|Rosemary Thurber and Keith Olbermann|
backstage at the 92nd Street Y
“You really should read Thurber on Countdown,” his father recommended. When Olbermann demurred, his father persisted. “How often have I ever suggested anything for your shows? Try it. You never know.”
A few weeks later, his father slipped into a coma but Olbermann continued to read Thurber to him and, one Friday night, he shared his father’s recommendation with Countdown viewers, and read the Thurber fable “The Peacelike Mongoose.” The next day he received an email from Thurber’s agent telling him how much Rosemary Thurber, a regular Countdown viewer, enjoyed his reading.
At last night's event Rosemary Thurber recounted how Olbermann’s broadcast solved a problem that had been troubling her. A publisher wanted permission to include “The Peacelike Mongoose” in a collection of stories for high school students, but wanted to omit the word “mongoosexual.” Hearing Olbermann read the fable unedited convinced her not to agree to the change. “You gave us the courage to say ‘print it as it is’,” she told Olbermann.
Olbermann’s readings from Thurber became a regular feature of his Friday night broadcast and caused the LOA edition to sell out immediately, leading to two hefty reprints of the book in the past year. Olbermann confirmed that when he launches the new version of Countdown on Current TV on June 20 he will continue to close his Friday night broadcasts with a reading from Thurber.
Rosemary Thurber’s mother didn’t tell her that James Thurber was her father until she was eight. On Sunday she read “The Little Girl and the Wolf,” a fable whose moral is “It is not so easy to fool little girls nowadays as it used to be.” She remembers loving the fable as a little girl: “It was like a great burden lifted from me that there was an adult out there somewhere who knew that little girls weren’t so stupid. And then to find out that it was my father. That was just excellent.” She related that her father created The Last Flower in one night. He dedicated it: “For Rosemary. In the wistful hope that her world will be better than mine.” In 2007 the Iowa University Press published a new edition of the book designed by Thurber’s granddaughter, Sara Thurber Sauers.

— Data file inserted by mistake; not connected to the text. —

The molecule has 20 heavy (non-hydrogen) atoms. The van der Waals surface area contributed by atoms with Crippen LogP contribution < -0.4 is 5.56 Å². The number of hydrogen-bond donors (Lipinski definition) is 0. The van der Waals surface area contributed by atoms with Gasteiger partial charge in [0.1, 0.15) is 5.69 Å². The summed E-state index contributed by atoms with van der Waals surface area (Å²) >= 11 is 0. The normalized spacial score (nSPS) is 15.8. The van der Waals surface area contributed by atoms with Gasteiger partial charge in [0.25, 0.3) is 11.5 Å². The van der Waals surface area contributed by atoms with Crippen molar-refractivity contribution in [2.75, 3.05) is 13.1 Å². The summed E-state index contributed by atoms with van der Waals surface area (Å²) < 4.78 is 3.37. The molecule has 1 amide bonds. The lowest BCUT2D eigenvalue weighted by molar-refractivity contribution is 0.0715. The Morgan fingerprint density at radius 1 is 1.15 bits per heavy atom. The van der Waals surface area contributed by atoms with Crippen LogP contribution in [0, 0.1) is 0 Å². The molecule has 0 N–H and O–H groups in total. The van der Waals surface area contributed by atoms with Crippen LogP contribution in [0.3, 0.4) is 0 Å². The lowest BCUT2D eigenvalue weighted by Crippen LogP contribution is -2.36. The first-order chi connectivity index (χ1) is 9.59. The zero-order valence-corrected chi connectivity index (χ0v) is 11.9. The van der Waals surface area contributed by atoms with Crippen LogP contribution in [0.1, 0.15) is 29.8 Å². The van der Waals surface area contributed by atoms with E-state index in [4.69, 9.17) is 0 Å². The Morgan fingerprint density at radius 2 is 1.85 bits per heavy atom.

Also joining the festivities were New Yorker writer Calvin Trillin and the magazine’s cartoon editor Bob Mankoff. Mankoff noted that “as important as Thurber was to writing, he was more important to cartooning. What he did with brilliant perfection in writing he did with brilliant imperfection in cartooning . . . and he always won his own caption contest.” Mankoff credits Thurber with revolutionizing New Yorker cartoons and opening the magazine up to a new breed of cartoonists.
Thurber’s cartoons are no longer just illustrated anecdotes. They are whole worlds of fantasy that open up many, many possibilities. This style was very liberating for cartoonists. In the interplay of fantasy and reality, many things can happen that can’t happen in reality.Trillin illustrated Thurber’s lasting legacy at The New Yorker by telling a story about his own rivalry with fellow staffer Thomas Meehan (later author of the book for the musical Annie). They both vied to get more than five “casuals” into the magazine in any one year (what were called “casuals” now appear in the section called “Shouts and Murmurs”). Neither ever succeeded. Years before, Trillin noted, Thurber had placed fifty-one “casuals” in the magazine in one year.
Also of interest:
- As a sample from the new HarperCollins audio collection of readings from Thurber, Keith Olbermann recounts how he came to read Thurber on Countdown and then reads “The Peacelike Mongoose”
- A video (YouTube) of Olbermann reading Thurber’s “A Box to Hide In”
- "The Lady on the Bookcase", a previous Story of the Week
- James Thurber: “Nobody else ever reads a volume of letters and anybody who says he does is a liar,” a previous Reader’s Almanac post
- James Thurber and John Lennon: Drawing the connection, a previous Reader’s Almanac post